** ''Series/StargateAtlantis'' did this once to its own characters. Technically, everything's alien on Lantea, but for the 'Lanteans, the Pegasus night sky is familiar--just part of what makes Atlantis home. When the city [[spoiler: leaves Lantea and settles on a new planet at the beginning of season four]], two moons hanging over the city let the expedition (and all of us viewers) know that things have changed...new sky, new world, new battle. It's a surprisingly moving, alien moment for a series that takes place in an entirely different galaxy to begin with.
* ''Series/{{Firefly}}'' does this all the time, as the series is set in a solar system with lots of gas giants and habitable moons. The "first episode" features, in its first scene a celestial object hanging in the sky that you really wouldn't want to see on Earth, because it would mean the moon had suddenly and drastically reduced the distance between itself and Earth and altered its surface features.
** The solar system apparently has five suns (white, brown, red, black, and blue) that orbit around each other, each with their own planetary system, but despite them being close enough together to be the in the same system, you never see more than one in the sky at once.
* ''Franchise/PowerRangers'' often depicts alien planets as [[BBCQuarry generic rocky wastelands]]... but with a color filter over the camera so you know it's definitely not Earth. The Earth's moon ([[ArtisticLicense which has a breathable atmosphere]], by the way, [[MagicAIsMagicA ever since the first season]]), has a distinct blue colour, while the hot planet Kalderon has a red atmosphere, etc.
** Done on ''Earth'' in ''Series/PowerRangersRPM'', to show just how much damage Venjix has caused. Outside of the DomedHometown of Corinth, which projects blue skies onto the underside of the dome, the world is covered with a yellow filter to suggest yellow toxic clouds, high radiation levels, and storms of dust.
* The skies of Arrakis in the miniseries ''{{Series/Dune}}'' deserve a special mention because of the final shot. The hero and his new wife are depicted silhouetted dramatically against a sky which has two moons - ''in different phases.'' The creators were going for Alien Sky, and ended up with something way more alien than they were hoping for. [[CriticalResearchFailure Anyone else see a problem here?]]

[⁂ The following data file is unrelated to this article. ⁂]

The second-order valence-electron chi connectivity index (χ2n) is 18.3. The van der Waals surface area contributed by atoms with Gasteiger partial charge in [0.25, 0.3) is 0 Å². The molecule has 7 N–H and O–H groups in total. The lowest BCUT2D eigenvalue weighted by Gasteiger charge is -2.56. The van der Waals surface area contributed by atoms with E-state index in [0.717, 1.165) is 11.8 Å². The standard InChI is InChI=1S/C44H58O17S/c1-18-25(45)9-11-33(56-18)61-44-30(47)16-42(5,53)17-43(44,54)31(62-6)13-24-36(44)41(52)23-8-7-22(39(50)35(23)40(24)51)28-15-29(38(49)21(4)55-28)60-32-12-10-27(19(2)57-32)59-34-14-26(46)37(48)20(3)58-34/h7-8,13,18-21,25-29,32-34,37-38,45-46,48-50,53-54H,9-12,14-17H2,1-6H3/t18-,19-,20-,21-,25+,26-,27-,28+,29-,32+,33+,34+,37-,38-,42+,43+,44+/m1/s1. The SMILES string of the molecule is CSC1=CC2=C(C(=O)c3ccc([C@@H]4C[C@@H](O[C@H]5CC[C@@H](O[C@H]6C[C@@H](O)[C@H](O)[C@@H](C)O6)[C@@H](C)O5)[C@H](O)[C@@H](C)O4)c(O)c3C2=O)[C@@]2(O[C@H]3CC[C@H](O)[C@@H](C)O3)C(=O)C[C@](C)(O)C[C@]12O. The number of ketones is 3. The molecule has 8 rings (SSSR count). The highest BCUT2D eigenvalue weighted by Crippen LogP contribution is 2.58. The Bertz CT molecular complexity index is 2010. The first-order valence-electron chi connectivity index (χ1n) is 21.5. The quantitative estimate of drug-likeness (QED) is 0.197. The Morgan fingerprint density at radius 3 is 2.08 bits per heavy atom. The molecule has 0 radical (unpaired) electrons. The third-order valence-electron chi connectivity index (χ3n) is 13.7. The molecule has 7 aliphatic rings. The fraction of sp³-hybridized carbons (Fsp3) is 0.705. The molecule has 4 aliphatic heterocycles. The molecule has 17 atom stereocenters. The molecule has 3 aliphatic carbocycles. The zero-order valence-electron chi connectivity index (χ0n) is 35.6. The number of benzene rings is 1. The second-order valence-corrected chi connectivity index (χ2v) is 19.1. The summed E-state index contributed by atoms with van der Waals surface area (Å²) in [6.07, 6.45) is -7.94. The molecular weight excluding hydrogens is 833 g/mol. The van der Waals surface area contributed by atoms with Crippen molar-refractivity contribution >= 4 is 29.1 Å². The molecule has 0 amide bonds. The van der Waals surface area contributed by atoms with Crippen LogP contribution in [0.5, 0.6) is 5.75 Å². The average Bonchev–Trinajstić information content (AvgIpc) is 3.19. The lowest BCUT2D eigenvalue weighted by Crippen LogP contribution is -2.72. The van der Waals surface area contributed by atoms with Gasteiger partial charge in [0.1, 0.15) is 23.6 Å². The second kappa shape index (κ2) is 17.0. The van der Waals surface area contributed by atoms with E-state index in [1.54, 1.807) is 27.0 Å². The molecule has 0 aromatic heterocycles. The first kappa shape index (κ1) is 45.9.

** Well, if two moons are at different points in the sky, then the viewing and lighting angles would be different, and the moons ''would'' be in different phases. For example, if the sun has just set in the "west", one moon is in the western part of the sky, and another moon is in the eastern part of the sky, the first moon would be a crescent while the second would be more gibbous. The problem with the scene at the end of the Dune miniseries is that ''the moons are almost in the exact same position in the sky'' and are still in significantly different phases.
** The [[Film/{{Dune}} David Lynch Dune movie]] had a colour process where the film shot 'on different worlds' was processed to give a different colour palette; Gold for Kaitain, Green for Caladan, etc.
* In the ''Series/TinMan'' miniseries, when DG first wakes up in the O.Z., she finds herself in a huge forest with two suns in the sky, just to make it clear that (all together now) she's not in Kansas anymore.
kind.



* In the ''Series/TinMan'' miniseries, when DG first wakes up in the O.Z., she finds herself in a huge forest with two suns in the sky, just to make it clear that (all together now) she's not in Kansas anymore.



* ''Webcomic/TalesOfTheQuestor'' has two moons in the sky, one of which is twice the apparent diameter of the other, and which have 7 and 28 day orbits (a 13 month year, with 4 weeks to a month exactly. You can tell what day of the week it is by the phases of the moons.)
* ''Webcomic/SlightlyDamned'' has hell with a featureless sky that gets bright or dark instantly. Medius itself has a red moon and green moon.
* Webcomic/{{Pibgorn}} [[http://www.gocomics.com/pibgorn/2003/02/03/ Where the ghost throws Dru.]]
** [[http://www.gocomics.com/pibgorn/2008/11/05/ And the give away in the computer game]]
* Smoke comics (a sub comic of WTFComics) shows the sky as an indication smoke isn't on earth any more.



* ''Webcomic/{{Pibgorn}}'': [[http://www.gocomics.com/pibgorn/2003/02/03/ Where the ghost throws Dru.]]
** [[http://www.gocomics.com/pibgorn/2008/11/05/ And the give away in the computer game]]
* ''Webcomic/SlightlyDamned'' has hell with a featureless sky that gets bright or dark instantly. Medius itself has a red moon and green moon.
* ''Smoke Comics'' (a sub comic of WTFComics) shows the sky as an indication Smoke isn't on Earth any more.
* ''Webcomic/TalesOfTheQuestor'' has two moons in the sky, one of which is twice the apparent diameter of the other, and which have 7 and 28 day orbits (a 13 month year, with 4 weeks to a month exactly. You can tell what day of the week it is by the phases of the moons.)



* The planets Foodcourtia and Conventia in ''WesternAnimation/InvaderZim'' seem to all share a magenta-like sky. Hobo 13 has a yellow one, and others have a mostly transparent atmosphere. The stylization is truly apparent when Earth has a hideous red sky during the day, and the only time it looks normal is during a snowstorm.
* ''ThundarrTheBarbarian'' actually had a plot-related reason for its Alien Sky: The moon was broken in half by a "runaway planet" passing between the Earth and the moon, plunging the world into a new dark age. This gave many tropers copious amounts of Nightmare Fuel in their youth, especially as the show indicated it would happen in the far-off year of 1994.